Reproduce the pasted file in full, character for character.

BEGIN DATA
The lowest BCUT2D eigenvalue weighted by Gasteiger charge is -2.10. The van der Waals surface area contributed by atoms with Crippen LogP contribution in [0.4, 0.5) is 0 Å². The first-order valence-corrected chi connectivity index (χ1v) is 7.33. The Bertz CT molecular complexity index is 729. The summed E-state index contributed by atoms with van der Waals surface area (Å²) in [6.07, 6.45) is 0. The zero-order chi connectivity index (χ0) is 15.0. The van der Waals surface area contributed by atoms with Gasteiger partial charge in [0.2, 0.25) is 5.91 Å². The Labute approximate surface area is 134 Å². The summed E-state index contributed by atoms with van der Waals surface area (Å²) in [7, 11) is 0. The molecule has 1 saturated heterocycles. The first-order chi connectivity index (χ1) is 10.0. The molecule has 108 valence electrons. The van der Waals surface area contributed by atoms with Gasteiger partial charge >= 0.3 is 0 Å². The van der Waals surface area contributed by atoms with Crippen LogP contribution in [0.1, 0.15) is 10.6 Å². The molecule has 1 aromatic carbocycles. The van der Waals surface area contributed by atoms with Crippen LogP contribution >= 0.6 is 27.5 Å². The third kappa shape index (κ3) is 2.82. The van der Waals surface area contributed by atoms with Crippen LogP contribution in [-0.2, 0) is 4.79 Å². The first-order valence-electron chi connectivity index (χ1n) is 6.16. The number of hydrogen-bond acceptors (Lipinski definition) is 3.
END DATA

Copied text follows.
The lowest BCUT2D eigenvalue weighted by Gasteiger charge is -2.10. The van der Waals surface area contributed by atoms with Crippen LogP contribution in [0.4, 0.5) is 0 Å². The first-order valence-corrected chi connectivity index (χ1v) is 7.33. The Bertz CT molecular complexity index is 729. The summed E-state index contributed by atoms with van der Waals surface area (Å²) in [6.07, 6.45) is 0. The zero-order chi connectivity index (χ0) is 15.0. The van der Waals surface area contributed by atoms with Gasteiger partial charge in [0.2, 0.25) is 5.91 Å². The Labute approximate surface area is 134 Å². The summed E-state index contributed by atoms with van der Waals surface area (Å²) in [7, 11) is 0. The molecule has 1 saturated heterocycles. The first-order chi connectivity index (χ1) is 10.0. The molecule has 108 valence electrons. The van der Waals surface area contributed by atoms with Gasteiger partial charge >= 0.3 is 0 Å². The van der Waals surface area contributed by atoms with Crippen LogP contribution in [0.1, 0.15) is 10.6 Å². The molecule has 1 aromatic carbocycles. The van der Waals surface area contributed by atoms with Crippen LogP contribution >= 0.6 is 27.5 Å². The third kappa shape index (κ3) is 2.82. The van der Waals surface area contributed by atoms with Crippen LogP contribution in [-0.2, 0) is 4.79 Å². The first-order valence-electron chi connectivity index (χ1n) is 6.16. The number of hydrogen-bond acceptors (Lipinski definition) is 3.